There are several stories in politics that there is an impostor among us. In particular, beware of those people who use the phrase – to break bread – as a phrase of action or a political destination.

The term originates from the actual breaking of hard bread when people gather around food. The phrase also shows how bread was shared, an interesting interpretation in our modern politics. Evidence of the phrase “breaking bread” can be found in the Acts of the Apostles and in the New Testament. Good concept, bad phrase.

The late and great Nick Acacello, the founder of the then groundbreaking political bulletin (fax) Politifax was a political guru. Nick was born and raised in Hudson County. He was one of the truest and wisest people I have ever met. I spent a lot of time in some classy restaurants in Hoboken with Nick, and he taught me decades ago in the art of politics.

One political gem that Nick passed on to more than one governor and several legislative leaders was the idea that legislators and governors work and actually get along. Stop the press!

Here was his plan. The governor was to organize 40 meetings for lunch or dinner with each legislative team over two years. The plan provided that each legislative team would take the time to have lunch with the governor and discuss priorities. The idea is that if you spend time with the governor and colleagues, then when you pay the check will be something positive.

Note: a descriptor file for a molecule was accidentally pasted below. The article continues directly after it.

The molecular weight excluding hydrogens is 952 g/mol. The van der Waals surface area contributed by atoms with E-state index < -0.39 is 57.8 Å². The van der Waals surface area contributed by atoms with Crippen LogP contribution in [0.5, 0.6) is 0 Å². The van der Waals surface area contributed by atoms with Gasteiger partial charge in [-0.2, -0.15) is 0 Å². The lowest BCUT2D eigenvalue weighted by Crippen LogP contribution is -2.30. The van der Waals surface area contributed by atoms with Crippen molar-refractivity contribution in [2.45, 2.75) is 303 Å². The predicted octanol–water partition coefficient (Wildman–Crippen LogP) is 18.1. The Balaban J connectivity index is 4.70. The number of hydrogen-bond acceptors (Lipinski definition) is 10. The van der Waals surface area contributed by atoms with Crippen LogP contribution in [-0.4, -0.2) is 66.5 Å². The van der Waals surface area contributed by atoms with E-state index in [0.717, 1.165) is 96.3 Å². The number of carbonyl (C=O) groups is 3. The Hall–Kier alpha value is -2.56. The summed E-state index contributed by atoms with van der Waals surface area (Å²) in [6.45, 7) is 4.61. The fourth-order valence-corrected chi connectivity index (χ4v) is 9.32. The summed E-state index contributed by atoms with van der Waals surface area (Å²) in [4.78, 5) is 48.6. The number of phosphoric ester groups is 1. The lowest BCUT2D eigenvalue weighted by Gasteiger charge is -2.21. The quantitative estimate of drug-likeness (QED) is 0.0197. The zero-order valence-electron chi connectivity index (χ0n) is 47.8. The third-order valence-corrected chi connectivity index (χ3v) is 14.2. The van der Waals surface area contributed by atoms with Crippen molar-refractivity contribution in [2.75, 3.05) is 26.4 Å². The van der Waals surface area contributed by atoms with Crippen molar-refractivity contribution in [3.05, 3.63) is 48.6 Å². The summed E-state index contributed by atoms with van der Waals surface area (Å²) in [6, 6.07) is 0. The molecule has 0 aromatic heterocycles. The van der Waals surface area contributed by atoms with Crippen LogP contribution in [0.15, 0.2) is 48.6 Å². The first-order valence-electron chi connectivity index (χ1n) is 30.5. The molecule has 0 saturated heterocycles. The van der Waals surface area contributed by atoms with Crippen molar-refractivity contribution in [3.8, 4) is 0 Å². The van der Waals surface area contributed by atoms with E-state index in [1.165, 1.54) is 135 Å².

Some practical problems with the plan. Not all legislators and candidates can sit civilly with each other, forgetting to join this titular head of the political apparatus.

Also, too many lawmakers think they are smarter than the governor, and the ego may not allow true good faith to give and take. Some lawmakers are so narrow that they cannot see the vision. And some governors think they know everything but have no idea about real life outside of their bunker or the world of bubbles.

This may be difficult, but it does not mean that collaborative efforts should be ignored. I strongly encourage all players – professional and political – to sit down and spend some time talking about life and priorities. It is very useful to try.

But for those who are involved in politics, who actually say or say the words “break bread,” you don’t know how amateurish and stupid. Imagine a teenager wearing a parent’s business suit and behaving like an adult – it just doesn’t work, it can be funny, but it shouldn’t be taken seriously. Over the past few months, someone in Trenton has probably handed out a cheat sheet that teaches lawmakers and staff to use the term “breaking bread”. With true professionals it just sounds wrong, outdated, far-fetched and invalid.

Tip of the day – stop saying “break bread” and just do it without a slogan.

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